My approach to classroom practices
I have learned a lot in the last several months at Beurling Academy about managing classrooms, both from my day-to-day classroom management and by substituting for a Cultural, Social and Technical math class several times.
It is difficult to summarize my thoughts on how I approach my classrooms, as it is so context-dependent and I have taught in many different contexts. I did my best in an essay for my Classroom Practices class at McGill, which you can read as a PDF: McCarthy Classroom Practices Essay.
I organized my thoughts around classroom management into three areas of inquiry:
- Student-teacher rapport: a saying I picked up from Shad Valley sums up my approach to rapport well: “be friendly but not friends” with the students. I believe it is necessary to connect with students on some personal level so they see me as someone there to help them learn, setting up a collegial learning relationship rather than an adversarial one.
- Quality instruction: classroom management is hugely influenced by the quality of instruction. My overall approach to instruction is to balance student engagement with ensuring they are exposed to all the curricular material. I hope to explore some instructional approaches such as flipping the classroom which have the potential to further improve my classes.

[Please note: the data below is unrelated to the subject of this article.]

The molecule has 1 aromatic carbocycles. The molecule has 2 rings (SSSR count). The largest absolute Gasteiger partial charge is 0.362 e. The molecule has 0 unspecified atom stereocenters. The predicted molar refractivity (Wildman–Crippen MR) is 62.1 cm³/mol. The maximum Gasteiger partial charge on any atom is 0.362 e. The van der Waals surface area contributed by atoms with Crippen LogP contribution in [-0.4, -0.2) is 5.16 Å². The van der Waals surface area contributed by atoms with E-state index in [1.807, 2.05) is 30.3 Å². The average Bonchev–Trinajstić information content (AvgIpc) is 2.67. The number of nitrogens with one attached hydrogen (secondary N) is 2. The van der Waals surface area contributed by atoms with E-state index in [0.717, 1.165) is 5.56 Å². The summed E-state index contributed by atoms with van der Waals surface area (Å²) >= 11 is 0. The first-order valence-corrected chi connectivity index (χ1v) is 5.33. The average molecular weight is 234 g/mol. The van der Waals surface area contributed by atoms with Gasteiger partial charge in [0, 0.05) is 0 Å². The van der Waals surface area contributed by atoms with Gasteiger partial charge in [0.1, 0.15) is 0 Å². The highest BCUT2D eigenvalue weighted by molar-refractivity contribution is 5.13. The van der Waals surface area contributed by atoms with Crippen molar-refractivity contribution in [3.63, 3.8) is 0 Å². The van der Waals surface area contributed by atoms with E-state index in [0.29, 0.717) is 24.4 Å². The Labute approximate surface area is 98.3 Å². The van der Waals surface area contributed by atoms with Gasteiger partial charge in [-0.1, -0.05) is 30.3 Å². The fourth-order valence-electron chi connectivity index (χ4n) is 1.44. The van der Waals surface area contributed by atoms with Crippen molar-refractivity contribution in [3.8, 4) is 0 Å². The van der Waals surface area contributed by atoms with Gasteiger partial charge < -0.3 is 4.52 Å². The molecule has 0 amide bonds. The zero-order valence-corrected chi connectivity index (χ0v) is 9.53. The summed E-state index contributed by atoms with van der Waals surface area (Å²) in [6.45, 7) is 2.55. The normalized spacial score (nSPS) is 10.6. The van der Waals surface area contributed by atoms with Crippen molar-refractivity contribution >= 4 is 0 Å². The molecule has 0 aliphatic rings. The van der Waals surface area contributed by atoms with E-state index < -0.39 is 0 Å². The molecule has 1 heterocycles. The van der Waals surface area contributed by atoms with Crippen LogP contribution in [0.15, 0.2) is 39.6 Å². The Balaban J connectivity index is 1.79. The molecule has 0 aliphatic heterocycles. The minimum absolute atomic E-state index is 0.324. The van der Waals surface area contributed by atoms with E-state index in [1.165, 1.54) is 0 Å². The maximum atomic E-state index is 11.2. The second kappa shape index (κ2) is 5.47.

- Discipline: I don’t pretend that all student behavioural issues can be addressed by rapport or engagement alone, and I have found that students appreciate a structured environment which allows everyone to learn without major disruptions. My discipline plan follows three major guidelines: (1) rules are in place for a reason which students should understand, (2) consequences follow logically from actions where possible, and (3) enforcement of discipline is consistent and escalates reasonably.
I end the essay with a note on student individuality:
However much we can learn from generalizations, though, students in some ways remain wonderful mysteries that remind us that we are teaching unique and growing people rather than ticks on our attendance sheets. I was reminded at lunch today that a teacher can never quite know what will motivate a student by a boy in my grade 10 math class. This student is part of a very engaged group who often come in to discuss the math homework at lunch, but he usually plays video games on his phone rather than joining the discussion. Though he is friendly and not disruptive in class, his test marks haven’t been so good. Today, as I have mentioned, I gave the class a situational problem which frustrated many students. To my surprise, this boy was so engaged by the problem that he was not only discussing it with his friends at lunch, but leading the discussion—an animated and passionate display that was a surprise and an absolute pleasure to watch. I shared a smile with my cooperating teacher; I had notched up one more small success.